By Sue Siebens
Why do we think something is wrong when we are crying?
OH OH — Someone is experiencing an emotion, they have droplets of water coming out of their eyes……. that can’t be good? or can it?
Typically when we see someone crying, we assume they are experiencing sadness or duress. But we frequently cry during a heart-felt moments found in joyous births and weddings.
Tears of other people remind us that we too have emotions. Without question, the vast majority of us would rather not deal with or be reminded that we have emotions. Since tears can go either way- happy or sad tears – they disturb us. And, compassion aside for a moment, we don’t want to deal with our own emotions or anyone else’s either.
Emotions are messy, but necessary part of living. Emotions tell us what is going on around us and how it’s affecting us. Our bodies react with physical sensations (the emotion), that travel brain for interpretation and, if necessary, to set a course of reaction (the response to emotion.)
Some psychologies believe that tears part of a coping strategy that is self-soothing and can elicit support from those around us. It restores “emotional equilibrium”, suggesting that sad tears lift blues and happy tears bring us back to neutral.
But tears don’t resolve the emotion that they spring from. Tears are an instant remedy without a long-term benefit, emotionally speaking.
I’ve helped several of my clients with their tears.
- Elsie (not her real name) had lost her most beloved husband 2 years prior to her work with me. She still had pictures of him all over the house, because she loved him and didn’t want to forget him or their time together. Whenever she would look at the pictures or talk about her husband with friends, Elsie would well-up with tears. She said “I don’t mind the tears–I miss him. But my friends think it’s wrong to cry after so many years.” I guided Elsie to resolve the emotion she felt when she looked at her husband’s picture. At her next session, she came back all smiles! “I can look at his picture and NO TEARS–I just remember our happy times. I still miss him, but the sadness is gone and the good stuff is left! Thank you!”
- Jane (again, an alias) cried at every happy event. “It’s embarrassing”, she said. “If I’m at a wedding, baby shower, spiritual events or anywhere that I feel happy and blessed, I cry. People think I’m upset. Then I have to explain–its a mess”. I helped Jane resolve the emotion she experiences in these moments of gladness that overwhelm her. Jane reported back that now happy times are only happy. “I’ve found I can be joyous and compassionate without the tears. I don’t feel the need to cry–it’s all smiles and ecstatic joy. I love it!”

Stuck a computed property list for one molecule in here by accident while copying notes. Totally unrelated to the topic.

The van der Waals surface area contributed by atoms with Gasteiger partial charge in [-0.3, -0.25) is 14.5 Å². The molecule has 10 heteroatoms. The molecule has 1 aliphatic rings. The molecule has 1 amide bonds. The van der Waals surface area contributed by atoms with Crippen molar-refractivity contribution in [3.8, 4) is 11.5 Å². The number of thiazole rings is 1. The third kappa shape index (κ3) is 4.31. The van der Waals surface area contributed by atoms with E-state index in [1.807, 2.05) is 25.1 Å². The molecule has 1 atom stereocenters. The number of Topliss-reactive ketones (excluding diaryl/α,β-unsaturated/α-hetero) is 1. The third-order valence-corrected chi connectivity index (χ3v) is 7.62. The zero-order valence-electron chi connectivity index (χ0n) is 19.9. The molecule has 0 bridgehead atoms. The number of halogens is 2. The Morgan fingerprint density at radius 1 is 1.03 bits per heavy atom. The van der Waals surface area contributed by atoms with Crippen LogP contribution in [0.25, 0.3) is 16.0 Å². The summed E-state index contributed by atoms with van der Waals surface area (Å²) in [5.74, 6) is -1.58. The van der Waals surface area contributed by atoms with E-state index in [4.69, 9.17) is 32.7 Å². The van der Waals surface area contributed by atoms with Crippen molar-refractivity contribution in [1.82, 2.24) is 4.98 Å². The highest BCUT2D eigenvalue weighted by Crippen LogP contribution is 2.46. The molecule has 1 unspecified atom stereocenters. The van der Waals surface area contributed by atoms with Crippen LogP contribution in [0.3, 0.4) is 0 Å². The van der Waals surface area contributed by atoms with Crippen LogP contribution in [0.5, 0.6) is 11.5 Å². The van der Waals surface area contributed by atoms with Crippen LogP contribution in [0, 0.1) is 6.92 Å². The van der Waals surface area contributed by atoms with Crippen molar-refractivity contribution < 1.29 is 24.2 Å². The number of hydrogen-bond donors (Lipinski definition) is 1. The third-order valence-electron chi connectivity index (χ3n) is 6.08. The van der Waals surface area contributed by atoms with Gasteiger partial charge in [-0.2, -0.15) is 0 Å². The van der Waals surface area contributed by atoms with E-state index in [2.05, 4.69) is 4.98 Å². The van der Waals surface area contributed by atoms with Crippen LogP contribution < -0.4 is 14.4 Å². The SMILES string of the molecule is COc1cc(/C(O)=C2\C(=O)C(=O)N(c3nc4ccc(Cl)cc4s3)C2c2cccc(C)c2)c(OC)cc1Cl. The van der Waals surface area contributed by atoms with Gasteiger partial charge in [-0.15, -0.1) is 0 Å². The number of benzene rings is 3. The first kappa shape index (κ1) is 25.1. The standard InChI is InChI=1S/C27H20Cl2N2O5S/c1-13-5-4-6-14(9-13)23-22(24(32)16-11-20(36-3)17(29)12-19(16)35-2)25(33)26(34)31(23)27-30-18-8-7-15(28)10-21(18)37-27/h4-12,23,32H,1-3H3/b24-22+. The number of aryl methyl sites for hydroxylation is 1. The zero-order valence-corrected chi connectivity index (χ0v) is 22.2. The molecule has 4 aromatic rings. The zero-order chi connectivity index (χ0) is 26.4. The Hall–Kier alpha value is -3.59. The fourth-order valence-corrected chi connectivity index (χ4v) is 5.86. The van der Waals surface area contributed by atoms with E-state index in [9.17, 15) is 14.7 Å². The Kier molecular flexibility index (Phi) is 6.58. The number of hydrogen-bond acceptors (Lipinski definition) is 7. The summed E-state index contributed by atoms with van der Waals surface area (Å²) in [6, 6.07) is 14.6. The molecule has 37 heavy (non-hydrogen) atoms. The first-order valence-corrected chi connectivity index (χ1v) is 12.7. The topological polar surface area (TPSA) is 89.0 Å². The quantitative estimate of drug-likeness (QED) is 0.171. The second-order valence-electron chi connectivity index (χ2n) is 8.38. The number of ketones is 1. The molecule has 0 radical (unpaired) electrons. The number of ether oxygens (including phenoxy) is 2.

I want to make a couple points that relate to Jane’s example. First, when we are overwhelmed by emotion, happy, sad, or otherwise, we miss the essence/meaning of the moment before us. The buried, unresolved emotions flood in, to mix with the current emotional reaction and swamp the limbic system, which is responsible for “managing” these feelings. Many times it’s too much to grapple with.
The emotion that prompted tears are drowning the ability to feel the joy of the moment. This works in the same way as engulfing anger might keep us from a reasonable response–we’re “too mad” and might produce tears of frustration.
Second, Emotional Resolution (EmRes) works to remove the emotions that we didn’t naturally resolve when we felt them originally. Sometimes, especially as children, the situation is so intense that the emotions produced don’t have the chance to get resolved by our bodies. They become imprinted in the body. As we move forward in time, these are literally the PTSD reactions we feel.
Removing imprinted emotions does not eliminate feelings of love, happiness, joy, etc. These positive emotions are never imprinted or need to be removed. In fact, the imprinted emotions depress our expression and experience of love. In the end, the happy day-to-day bliss of being in love, finding love and happiness is where we want to end up….without the tears.
Who doesn’t want that?
Following the trail of tears can lead us to emotions that need to be resolved. and resolving your tears can lead to great experiences in your life.
Are you ready to let go of your tears?
Sue Siebens is an intuitive holistic healer based in Dallas, Texas. In her practice, she uses techniques that work at a fundamental level, where the roots of the illness, fear and pain can be accessed and resolved. Sue teaches and blogs to broadcast and raise awareness about these new technologies, so that as many people as possible can find relief and peace in their life.